EKU Faculty and Staff Scholarship
 

Document Type

Conference Presentation

Publication Date

3-2012

Abstract

Tates Creek is a significant tributary to the Kentucky River that has shown high levels of microbial and nutrient pollution in the past (Kentucky River Watershed Watch). We sampled the waters of Tates Creek more comprehensively by collecting stream water at 25 stations along its 13-mile length from its headwaters to the Kentucky River. Most samples were collected at the confluence of major tributaries to also access the water quality of tributary streams. Samples were collected four times between May and August 2011 during dry periods as well as immediately after a rainfall event. We measured ammonium (NH4+), nitrate (NO3-), and phosphate (PO43-) concentrations using colorimetry. Microbial samples were measured for total coliform and Escherichia coli using IDEXX Colilert-18 media and methods.

Background levels of NH4+, NO3- and PO4- are typically ~0.3 mg/L, 5 mg/L, and 1.0 mg/L, respectively. Thus, phosphate concentration almost always exceeds EPA criteria for freshwater (0.1 mg/L). Background levels of nutrient concentrations generally increase during rainfall events, presumably because nutrients are flushed into the stream. Background counts of E. coli are typically ~100 cfu/mL but E. coli counts reached 1,000 to 2,419 cfu/mL immediately following rain events. Some areas also show microbial counts far in excess of background levels. Microbe counts tend to be high in the headwaters of Tates Creek where we suspect leaky and/or broken sewage lines are responsible for high E. coli counts. Other high counts also occur adjacent to active pasture. Thus, fecal microbe pollution in Tates Creek occurs from both human and bovine sources.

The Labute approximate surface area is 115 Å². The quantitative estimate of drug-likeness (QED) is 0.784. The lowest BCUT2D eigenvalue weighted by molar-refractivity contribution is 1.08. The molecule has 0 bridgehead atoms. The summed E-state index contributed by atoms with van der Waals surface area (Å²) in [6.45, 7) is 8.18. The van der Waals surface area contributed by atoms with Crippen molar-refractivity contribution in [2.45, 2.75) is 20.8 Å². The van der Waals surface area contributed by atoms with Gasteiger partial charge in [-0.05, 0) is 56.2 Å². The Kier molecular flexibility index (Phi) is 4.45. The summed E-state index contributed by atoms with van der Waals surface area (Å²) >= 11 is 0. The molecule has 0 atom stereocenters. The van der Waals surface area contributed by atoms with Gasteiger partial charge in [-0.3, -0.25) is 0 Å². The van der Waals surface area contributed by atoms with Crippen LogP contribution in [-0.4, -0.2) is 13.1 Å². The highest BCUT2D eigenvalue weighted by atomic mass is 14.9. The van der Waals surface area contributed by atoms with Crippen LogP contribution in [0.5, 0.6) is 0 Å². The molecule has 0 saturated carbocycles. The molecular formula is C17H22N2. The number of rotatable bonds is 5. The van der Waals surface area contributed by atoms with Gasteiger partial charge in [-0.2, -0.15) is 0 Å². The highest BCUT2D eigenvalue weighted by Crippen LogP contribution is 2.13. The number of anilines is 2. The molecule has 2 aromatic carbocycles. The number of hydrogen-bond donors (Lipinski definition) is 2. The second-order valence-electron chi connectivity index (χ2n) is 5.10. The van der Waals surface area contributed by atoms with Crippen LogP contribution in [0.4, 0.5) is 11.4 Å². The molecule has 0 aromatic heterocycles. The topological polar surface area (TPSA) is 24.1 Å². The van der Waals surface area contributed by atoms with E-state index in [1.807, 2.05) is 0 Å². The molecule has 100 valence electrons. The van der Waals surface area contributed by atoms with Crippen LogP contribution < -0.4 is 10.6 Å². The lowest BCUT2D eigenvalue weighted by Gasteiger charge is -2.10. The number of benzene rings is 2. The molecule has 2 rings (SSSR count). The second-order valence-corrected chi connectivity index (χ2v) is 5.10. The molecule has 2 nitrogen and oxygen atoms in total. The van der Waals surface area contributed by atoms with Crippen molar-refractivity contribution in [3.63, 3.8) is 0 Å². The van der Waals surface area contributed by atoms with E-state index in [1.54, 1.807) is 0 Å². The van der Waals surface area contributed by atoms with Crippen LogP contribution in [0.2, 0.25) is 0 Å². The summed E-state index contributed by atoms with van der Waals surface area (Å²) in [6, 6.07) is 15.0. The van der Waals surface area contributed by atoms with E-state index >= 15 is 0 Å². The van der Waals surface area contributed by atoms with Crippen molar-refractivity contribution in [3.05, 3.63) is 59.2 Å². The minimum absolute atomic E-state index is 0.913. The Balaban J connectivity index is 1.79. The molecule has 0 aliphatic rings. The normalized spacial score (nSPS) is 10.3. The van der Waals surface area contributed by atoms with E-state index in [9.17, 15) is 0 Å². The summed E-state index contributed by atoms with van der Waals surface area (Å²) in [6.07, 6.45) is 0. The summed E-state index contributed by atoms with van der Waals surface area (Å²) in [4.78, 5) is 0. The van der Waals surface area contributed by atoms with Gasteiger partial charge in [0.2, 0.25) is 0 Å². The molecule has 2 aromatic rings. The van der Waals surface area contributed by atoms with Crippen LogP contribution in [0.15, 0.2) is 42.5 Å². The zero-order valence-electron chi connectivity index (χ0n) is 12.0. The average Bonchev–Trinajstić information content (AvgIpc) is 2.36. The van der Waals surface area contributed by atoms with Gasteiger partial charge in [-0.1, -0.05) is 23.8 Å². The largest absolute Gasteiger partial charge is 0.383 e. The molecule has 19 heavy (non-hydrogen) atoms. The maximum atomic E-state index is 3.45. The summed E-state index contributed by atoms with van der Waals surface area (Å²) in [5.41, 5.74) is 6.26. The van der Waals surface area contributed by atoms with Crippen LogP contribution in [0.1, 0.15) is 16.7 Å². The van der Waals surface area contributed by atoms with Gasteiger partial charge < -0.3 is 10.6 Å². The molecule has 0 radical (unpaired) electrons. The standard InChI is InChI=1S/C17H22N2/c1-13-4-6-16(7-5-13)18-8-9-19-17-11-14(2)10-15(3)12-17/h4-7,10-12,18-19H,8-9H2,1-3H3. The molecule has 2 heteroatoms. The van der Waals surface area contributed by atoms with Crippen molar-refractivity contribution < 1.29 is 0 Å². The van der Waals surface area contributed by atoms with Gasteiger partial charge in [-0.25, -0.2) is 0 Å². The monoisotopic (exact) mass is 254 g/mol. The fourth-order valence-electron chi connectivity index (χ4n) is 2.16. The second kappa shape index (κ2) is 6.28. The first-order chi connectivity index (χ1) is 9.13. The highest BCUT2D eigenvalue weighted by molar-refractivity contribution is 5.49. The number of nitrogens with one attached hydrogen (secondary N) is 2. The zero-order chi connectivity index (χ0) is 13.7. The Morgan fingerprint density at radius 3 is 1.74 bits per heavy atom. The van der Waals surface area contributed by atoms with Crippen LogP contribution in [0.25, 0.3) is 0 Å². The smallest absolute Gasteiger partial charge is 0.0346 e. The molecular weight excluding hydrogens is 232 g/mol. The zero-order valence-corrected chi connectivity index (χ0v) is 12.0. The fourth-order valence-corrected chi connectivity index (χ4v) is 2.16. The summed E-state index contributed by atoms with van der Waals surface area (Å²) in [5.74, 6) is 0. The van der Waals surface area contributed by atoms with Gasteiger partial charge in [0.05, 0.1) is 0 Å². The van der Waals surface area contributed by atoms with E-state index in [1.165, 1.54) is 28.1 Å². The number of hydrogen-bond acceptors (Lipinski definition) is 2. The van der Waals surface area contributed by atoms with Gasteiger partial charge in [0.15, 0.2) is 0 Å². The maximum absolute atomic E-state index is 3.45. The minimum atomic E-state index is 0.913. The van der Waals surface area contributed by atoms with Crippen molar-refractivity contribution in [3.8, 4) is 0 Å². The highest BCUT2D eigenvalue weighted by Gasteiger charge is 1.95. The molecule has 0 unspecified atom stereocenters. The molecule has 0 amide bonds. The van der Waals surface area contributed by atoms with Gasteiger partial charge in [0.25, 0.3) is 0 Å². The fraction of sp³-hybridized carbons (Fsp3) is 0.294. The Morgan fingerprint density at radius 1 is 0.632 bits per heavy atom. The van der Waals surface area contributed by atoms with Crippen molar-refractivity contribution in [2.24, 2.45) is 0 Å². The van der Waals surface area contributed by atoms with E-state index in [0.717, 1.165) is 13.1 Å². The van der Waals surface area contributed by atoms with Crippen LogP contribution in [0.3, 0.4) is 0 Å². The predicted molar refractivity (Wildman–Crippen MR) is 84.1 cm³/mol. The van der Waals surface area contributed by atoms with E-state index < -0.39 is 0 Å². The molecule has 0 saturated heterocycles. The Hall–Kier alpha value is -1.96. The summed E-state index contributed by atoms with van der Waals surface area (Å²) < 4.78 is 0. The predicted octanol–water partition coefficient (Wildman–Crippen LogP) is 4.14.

A sewage treatment plant existed approximately two miles from the headwaters of Tates Creek and noticeably affected water quality. Upstream of the plant, nutrient levels are low, whereas nutrient concentration, especially NH4+ and PO4-, are markedly increased at the plant’s outflow. These nutrients then decrease steadily in concentration downstream to background levels. In contrast, when the plant was operating fecal microbe counts are high upstream from the plant, but fall to near-zero levels at its outflow, and then increase anew downstream. The treatment plant went off line on 19 July 2011 and subsequent sampling showed nutrient levels no longer spike immediately downstream. E. coli counts remained high upstream and downstream of the plant because stream waters are no longer diluted by plant outflow that carried almost no microbes. A companion study sampled stream biota before and after the plant shut down. Thus, we will be able to note any changes in stream biota attributable to changing nutrient levels.

Conference Name

Kentucky Water Resources Research Institute (KWRRI), Symposium

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